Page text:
They walked in quiet companionship for a while, through the corridors and bulkheads of the station. It took several minutes before they reached the first lift, then several more to reach the quarters where Amir Khema was resting.
Apyson slowed outside the door and turned to place a hand gently on her elbow, to stall her. The look in her eyes at the gesture was not kind.
Before she could speak he said, “I don’t know what your hold is on this man, but I believe he loves you.”
She took a stilling breath before reaching for the door controls.
“They all do.”
As the door hissed open, the man laying on the bed opened his eyes. He had been asleep, and his face had a harried, frantic set which relaxed as soon as his eyes fell on Etalaid. He sat up slowly, as if with great effort, and leaned forward to hold his hands up plaintively before him.
Kaitra’s entire demeanor softened and she glided forward to him, a gentle smile on her lips. She walked forward until she stood before him, and took his face cupped in her palms. She took a moment to rub the edge of her thumbs over his closed eyes, and watch as his tension seemed to melt at her succor. He placed his hands over hers and sobbed quietly into her palms.
“Amir, you are too good a man for me to ask so much of you.”
As though reciting a prayer, he spoke, “All I do is for you and the glory of Holy Amarr.”
She kissed his forehead gently, and brushed her fingers through the hair at his temples, as though soothing a child.
“You have done a great service for both the Empress and I, and you will be rewarded.”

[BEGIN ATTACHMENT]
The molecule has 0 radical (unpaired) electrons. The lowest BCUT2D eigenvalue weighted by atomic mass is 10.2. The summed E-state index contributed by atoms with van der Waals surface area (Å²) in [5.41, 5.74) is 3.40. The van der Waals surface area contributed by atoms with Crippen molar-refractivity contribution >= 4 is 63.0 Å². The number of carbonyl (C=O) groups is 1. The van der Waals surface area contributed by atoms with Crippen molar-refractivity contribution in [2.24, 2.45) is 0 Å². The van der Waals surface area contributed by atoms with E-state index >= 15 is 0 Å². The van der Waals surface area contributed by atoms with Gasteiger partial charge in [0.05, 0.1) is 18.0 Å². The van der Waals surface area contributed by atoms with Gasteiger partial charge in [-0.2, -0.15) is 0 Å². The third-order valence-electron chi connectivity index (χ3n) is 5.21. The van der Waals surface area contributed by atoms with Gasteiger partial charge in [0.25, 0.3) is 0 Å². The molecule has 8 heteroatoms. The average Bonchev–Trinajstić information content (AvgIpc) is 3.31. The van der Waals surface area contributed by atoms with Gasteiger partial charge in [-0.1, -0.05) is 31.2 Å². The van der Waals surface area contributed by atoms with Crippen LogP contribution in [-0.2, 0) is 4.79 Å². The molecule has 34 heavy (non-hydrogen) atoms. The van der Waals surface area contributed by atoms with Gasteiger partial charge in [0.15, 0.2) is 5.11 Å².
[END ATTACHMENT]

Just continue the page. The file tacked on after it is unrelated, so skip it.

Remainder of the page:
“My reward is my faith, and your contentment” he intoned.
“I am content. Sit up and tell me your story.”
Vove watched the whole exchange with a faint sense of dread and interested horror. It was like watching a documentary holoreel on the post-hunt rituals of the Thukker Tribe, he found it abhorrent but could not look away.
Etalaid smiled at Amir and pulled a chair forward so that she could sit opposite him, their knees touching. He seemed to draw strength from this and placed his fingertips gently upon her knees.
Amir began to describe the events of the last twenty four hours. His dutiful recording of the rogue drone activity, their apparent method for selecting and reanimating capsuleer and navy vessels, and their ability to identify useful salvage. All these he described in exacting detail. She listened with a mother’s patience and nodded gently to his report.
Then he shared his report of the sleeper structure, of the Drifters and their Jovian bounty. His bearing became increasingly emotive as he tried to express the chaos of his narrow escape, and of the interlopers whose appearance enabled his escape.
“Amir,” she took his hands in hers, “you have done well, Child of Amarr. You were right to come here and to call for me. I am very pleased by your service, but I fear for your heart.”
She smiled gently and placed a hand on his chest, which he closed his hands over. Her smile was encouraging.
“How long has it been since you last synchronized and had a long and true rest?”
Amir responded thoughtfully, “About thirty-six hours, I think.”
She smiled, nodding, and ran her left hand gently over the side of Amir’s face. He closed his eyes reverently and she turned to look at Apyson.
“Do you have his logs and recordings?”
Vove crossed his arms and nodded. She looked at the display on the wall behind him. 00:46:38.
Kaitra put her blaster under Amir’s chin and triggered it.
Erindur VII - Moon 2 - Sisters of EVE Academy
Amir Khema awoke in the fluid chamber of a medical cloning facility. His eyes felt raw and the dim lights in the room burned like tiny suns for a few moments. As the newness of his senses faded and he gained his bearings, he triggered the release sequence which would drain, wash, and dry his new body before depositing him upright onto a dressing platform.
Standing before him was a tall, beautiful woman with a plait of white-gold hair. She smiled at his awakening.
“Welcome home, Amir. Did you enjoy the conference in Bhizheba?”
He nodded once.
“Good. I am content.”
Kaitra Etalaid stepped forward and offered him a linen shirt, still smiling.
“I have a mission for you, if you’re up for it.”